Sound of Science - 'Neil DeGrasse Tyson'

Feb 7, 2020

Joe: Welcome to The Sound of Science on WNIJ. We’re Joe and Gaylen from NIU Center for Black Studies. 

Gaylen: Today, Joe and I will explore black history beyond the stars. 

Joe:  The name Neil DeGrasse Tyson might sound familiar; he was a topic of discussion in the science community and public for a long time. His interest in the stars took off when he visited the Hayden Planetarium as a child, and from there a star was born. 

Maggie Kasicki

On this week’s podcast: Maggie Kasicki talks to host Peter Medlin. She teaches English as a Second Language at Rockford University. She also volunteers at schools across Rockford teaching cross-cultural education. They also talked a lot about her traveling, but specifically about how she travels culturally. There's no Holiday Inn, no continental breakfast. Maggie gets straight-up embedded.


A high score on the SAT or ACT is no longer required for admission to more than a dozen four-year colleges and universities in Illinois. As of last week, that includes Northern Illinois University, which will now accept a high school GPA of 3.0 for admission.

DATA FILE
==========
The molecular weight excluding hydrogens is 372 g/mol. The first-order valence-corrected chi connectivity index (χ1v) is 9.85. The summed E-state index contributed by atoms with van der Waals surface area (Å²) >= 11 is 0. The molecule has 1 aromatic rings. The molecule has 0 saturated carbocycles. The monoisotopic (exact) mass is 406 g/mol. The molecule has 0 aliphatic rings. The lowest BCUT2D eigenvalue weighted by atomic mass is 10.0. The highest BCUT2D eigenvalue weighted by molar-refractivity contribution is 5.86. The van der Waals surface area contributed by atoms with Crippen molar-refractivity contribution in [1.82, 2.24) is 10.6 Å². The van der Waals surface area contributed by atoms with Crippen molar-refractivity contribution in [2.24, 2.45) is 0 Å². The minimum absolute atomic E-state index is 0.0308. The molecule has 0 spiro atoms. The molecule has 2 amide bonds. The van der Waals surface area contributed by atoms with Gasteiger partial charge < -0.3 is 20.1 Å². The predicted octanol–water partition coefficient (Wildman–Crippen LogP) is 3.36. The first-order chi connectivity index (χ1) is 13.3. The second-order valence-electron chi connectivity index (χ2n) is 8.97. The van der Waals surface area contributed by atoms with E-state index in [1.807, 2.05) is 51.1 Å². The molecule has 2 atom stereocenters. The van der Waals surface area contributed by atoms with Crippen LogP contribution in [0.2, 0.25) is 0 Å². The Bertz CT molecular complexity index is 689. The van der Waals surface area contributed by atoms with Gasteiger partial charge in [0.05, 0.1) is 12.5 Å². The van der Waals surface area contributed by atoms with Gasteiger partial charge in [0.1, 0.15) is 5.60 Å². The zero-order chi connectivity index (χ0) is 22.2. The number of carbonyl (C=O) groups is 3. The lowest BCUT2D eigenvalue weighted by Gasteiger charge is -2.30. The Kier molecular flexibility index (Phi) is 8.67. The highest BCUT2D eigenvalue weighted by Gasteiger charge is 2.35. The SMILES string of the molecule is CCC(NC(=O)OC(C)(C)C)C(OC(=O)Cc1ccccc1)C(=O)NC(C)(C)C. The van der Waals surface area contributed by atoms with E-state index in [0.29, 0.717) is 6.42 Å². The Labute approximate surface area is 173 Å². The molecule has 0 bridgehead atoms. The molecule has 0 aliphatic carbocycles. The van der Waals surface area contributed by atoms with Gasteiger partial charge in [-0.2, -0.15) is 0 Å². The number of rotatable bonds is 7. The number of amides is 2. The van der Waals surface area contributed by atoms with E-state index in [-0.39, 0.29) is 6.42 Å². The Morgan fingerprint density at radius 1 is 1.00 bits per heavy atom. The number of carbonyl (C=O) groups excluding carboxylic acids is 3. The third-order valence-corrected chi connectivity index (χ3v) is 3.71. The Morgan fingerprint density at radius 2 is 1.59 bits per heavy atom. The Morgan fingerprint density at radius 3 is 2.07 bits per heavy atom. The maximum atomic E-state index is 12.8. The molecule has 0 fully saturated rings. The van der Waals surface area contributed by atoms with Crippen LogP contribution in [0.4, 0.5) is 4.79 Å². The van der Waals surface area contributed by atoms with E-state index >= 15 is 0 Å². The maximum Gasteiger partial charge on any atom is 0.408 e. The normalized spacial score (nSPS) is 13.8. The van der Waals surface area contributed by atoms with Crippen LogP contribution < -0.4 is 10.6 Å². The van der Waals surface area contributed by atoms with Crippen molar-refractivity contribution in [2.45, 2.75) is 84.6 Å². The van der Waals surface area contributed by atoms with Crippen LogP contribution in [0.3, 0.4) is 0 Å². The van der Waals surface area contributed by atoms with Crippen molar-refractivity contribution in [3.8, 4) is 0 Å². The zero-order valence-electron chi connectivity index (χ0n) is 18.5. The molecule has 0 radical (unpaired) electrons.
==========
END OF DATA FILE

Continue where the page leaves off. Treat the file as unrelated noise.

Southern Illinois University-Carbondale, Western Illinois University, and many private colleges had already adopted similar policies. They’re all part of a growing movement.

Peter Medlin

Students are taping drywall they hung a few weeks ago. The sound of hammers and saws echo from another room. 


“This house here was built last year at Guilford. You were in that class, right?” said Jack Turner. He’s the construction manager at Rockford Area Habitat for Humanity. “Yeah, so they built the house last year.”


The student he just spoke to is in a construction class at Guilford High School. The class works both semesters and builds one house per year. 


Bruno/Germany / Pixabay

So you want to build a home studio. You can do it! Two important factors are what you want to use it for and how much you'd like to spend.

But let's start basic.